Which gauge for BEAD?

Discussion in 'Strings [BG]' started by Christ Knight, Apr 25, 2020.

  1. Christ Knight

    Christ Knight

    Feb 17, 2020
    Hi there

    I've decided to change change my 4 string 34" Ibaneze to BEAD. I am aware that I may need to slightly file the nut to fit the strings.
    Which gauges would anyone recommend for a good tension on E, A and D?
    I currently already have 130 for my B string which I'm happy with.

  2. Jon Moody

    Jon Moody Commercial User

    Sep 9, 2007
    Kalamazoo, MI
    Manager of Brand Identity & Development, GHS Strings, Innovation Double Bass Strings, Rocktron
    If you’re already happy with a .130, the easiest thing is just stick with medium strings, like .105, .085 and .065. It’s basically a 5st medium set without the G.

    Start there, and then you can adjust as necessary.
    knumbskull likes this.
  3. Christ Knight

    Christ Knight

    Feb 17, 2020

    Thank you very much
  4. Christ Knight

    Christ Knight

    Feb 17, 2020
    While I am ordering those strings, can you recommend a good file set for the nut? I'm from UK so I'm currently looking on amazon
  5. BLDavis

    BLDavis May the Tort be with you. Gold Supporting Member

    May 21, 2009
    Ellenboro, NC
    Stewart-MacDonald has bass specific nut files. Expensive but they'll last several lifetimes. Amazon sells some Stew-Mac items and may have what you need.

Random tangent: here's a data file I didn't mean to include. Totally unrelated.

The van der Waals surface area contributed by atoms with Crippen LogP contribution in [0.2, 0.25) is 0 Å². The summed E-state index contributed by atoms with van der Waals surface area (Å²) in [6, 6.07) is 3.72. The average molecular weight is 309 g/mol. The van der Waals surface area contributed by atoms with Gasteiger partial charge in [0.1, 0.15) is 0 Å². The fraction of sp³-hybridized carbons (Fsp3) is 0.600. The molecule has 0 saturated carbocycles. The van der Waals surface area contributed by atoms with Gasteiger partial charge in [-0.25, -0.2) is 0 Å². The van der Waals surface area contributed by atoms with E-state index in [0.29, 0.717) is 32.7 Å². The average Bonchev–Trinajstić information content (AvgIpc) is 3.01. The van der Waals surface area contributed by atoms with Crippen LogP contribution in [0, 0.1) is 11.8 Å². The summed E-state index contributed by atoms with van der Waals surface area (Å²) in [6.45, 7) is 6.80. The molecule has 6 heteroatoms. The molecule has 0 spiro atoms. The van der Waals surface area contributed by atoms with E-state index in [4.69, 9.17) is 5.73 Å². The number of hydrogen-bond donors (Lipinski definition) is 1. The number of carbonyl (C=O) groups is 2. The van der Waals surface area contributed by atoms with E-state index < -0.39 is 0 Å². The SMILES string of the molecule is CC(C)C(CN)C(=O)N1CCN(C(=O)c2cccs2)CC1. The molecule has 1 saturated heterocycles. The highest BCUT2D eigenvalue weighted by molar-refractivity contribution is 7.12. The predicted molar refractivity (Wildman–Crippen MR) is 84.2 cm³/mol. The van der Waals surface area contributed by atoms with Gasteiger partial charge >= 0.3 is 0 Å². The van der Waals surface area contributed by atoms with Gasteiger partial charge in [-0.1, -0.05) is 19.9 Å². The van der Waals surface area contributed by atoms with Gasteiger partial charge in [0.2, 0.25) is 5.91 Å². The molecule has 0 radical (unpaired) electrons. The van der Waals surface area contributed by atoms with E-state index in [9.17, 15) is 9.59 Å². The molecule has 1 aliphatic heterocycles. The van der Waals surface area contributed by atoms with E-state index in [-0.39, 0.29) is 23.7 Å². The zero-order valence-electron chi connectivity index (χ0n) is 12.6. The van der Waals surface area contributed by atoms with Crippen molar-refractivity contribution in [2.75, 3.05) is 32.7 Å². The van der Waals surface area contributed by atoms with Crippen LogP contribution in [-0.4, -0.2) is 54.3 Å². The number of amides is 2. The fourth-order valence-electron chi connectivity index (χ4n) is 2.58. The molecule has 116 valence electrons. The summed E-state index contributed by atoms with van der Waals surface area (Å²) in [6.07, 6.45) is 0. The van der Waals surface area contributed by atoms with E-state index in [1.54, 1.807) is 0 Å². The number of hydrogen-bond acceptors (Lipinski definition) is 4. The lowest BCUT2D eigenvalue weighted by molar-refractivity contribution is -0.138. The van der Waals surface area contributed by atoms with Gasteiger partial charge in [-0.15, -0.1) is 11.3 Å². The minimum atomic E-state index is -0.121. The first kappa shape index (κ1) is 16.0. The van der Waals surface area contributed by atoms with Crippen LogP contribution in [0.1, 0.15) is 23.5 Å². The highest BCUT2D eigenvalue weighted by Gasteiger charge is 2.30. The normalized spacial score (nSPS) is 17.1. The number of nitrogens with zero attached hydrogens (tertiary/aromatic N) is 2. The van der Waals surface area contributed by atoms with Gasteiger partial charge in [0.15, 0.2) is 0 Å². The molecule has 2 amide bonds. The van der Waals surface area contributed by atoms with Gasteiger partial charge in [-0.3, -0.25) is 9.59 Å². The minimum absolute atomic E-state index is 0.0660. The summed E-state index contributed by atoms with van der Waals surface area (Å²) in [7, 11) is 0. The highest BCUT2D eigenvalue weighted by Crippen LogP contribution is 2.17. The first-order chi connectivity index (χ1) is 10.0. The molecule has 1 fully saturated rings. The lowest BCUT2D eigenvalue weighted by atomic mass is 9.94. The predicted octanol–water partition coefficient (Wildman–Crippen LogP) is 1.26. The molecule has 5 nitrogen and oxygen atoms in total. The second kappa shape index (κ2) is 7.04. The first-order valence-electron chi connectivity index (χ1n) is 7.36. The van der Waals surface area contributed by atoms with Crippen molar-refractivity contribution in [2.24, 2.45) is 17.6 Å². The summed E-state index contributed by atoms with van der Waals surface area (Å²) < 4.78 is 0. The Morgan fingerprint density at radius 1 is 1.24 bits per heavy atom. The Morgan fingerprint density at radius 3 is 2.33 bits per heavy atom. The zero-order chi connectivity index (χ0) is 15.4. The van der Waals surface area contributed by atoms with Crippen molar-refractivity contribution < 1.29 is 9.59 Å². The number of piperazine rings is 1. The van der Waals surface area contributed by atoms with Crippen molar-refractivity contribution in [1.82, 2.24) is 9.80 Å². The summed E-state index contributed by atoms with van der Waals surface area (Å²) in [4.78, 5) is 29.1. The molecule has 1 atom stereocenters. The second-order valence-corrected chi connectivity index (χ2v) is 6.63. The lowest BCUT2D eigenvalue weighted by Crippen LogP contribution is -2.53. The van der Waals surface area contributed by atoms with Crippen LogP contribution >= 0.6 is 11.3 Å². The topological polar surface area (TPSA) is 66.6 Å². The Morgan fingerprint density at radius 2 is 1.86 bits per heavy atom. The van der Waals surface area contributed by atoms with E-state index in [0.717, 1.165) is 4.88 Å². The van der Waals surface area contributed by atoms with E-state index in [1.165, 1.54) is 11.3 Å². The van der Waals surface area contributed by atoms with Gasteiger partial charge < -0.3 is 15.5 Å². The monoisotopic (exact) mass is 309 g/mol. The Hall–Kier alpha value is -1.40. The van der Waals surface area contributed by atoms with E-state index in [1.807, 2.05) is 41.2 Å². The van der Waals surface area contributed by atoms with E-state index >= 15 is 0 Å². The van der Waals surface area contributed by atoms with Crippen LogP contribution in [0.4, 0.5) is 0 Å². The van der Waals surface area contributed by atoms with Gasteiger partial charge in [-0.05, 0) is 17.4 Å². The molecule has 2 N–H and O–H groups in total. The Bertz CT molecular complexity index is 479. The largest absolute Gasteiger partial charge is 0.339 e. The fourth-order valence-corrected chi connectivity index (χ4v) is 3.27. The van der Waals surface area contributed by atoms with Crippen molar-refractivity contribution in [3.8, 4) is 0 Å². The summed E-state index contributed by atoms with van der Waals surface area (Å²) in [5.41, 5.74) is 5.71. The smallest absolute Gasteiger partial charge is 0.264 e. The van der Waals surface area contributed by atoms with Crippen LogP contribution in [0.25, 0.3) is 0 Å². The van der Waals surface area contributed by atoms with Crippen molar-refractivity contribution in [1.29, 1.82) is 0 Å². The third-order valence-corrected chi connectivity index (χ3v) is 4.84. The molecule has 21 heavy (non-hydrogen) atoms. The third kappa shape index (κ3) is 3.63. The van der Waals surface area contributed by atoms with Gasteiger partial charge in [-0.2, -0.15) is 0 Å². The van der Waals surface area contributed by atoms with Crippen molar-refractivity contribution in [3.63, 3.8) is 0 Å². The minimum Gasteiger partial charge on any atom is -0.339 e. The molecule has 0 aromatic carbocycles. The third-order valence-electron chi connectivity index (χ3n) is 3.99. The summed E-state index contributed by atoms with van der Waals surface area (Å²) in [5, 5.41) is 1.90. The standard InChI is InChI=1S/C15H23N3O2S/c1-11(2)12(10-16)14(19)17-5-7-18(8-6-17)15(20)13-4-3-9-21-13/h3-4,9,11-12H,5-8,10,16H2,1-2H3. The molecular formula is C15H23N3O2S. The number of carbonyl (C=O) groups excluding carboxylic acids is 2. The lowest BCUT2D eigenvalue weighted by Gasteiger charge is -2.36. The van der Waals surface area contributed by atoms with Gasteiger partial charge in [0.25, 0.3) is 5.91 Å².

6. ixlramp

    ixlramp Guest

    Jan 25, 2005
    Surely, assuming you are currrently tuned EADG, you already know what gauges you like for EAD? Just use those gauges.
    What do you mean by 'a good tension'? Everyone's taste in tension is different so what others like is irrelevant.
    You can judge this based on how you find your current EADG tensions. Raise or lower the gauge to raise or lower the tension.
  7. iiipopes

    iiipopes Supporting Member

    May 4, 2009
    A standard 5-string set without the G string?

    Ironically, that is how the standard electric guitar 10-46 light gauge set came to be: electric guitar players would purchase a Mapes, Black Diamond, Gibson, or other set of "heavy" strings, 13-56, discard the 56, purchase a banjo d string, which was about a 10, and shift everything over a string. That is how Ernie Ball came about with the original commercially available Slinky set, because the 10-46 (and later other sets) named for how they felt compared to the standard 12's and 13's sets of the day.
  8. Christ Knight

    Christ Knight

    Feb 17, 2020
    Thank you
  9. Flying B

    Flying B

    Apr 29, 2018
    Specialist nut files are really expensive, I think I paid well over £100 for a set of 4. For a one-off use you'll probably get away with a small diamond file, I got a cheap set in Aldi not long ago with various different profiles for less than a tenner, or chainsaw files would also do the job in a pinch. Either that or buy a new nut and get your local Luthier to file the slots for you, you then can use the old nut if you decide to go back to EADG.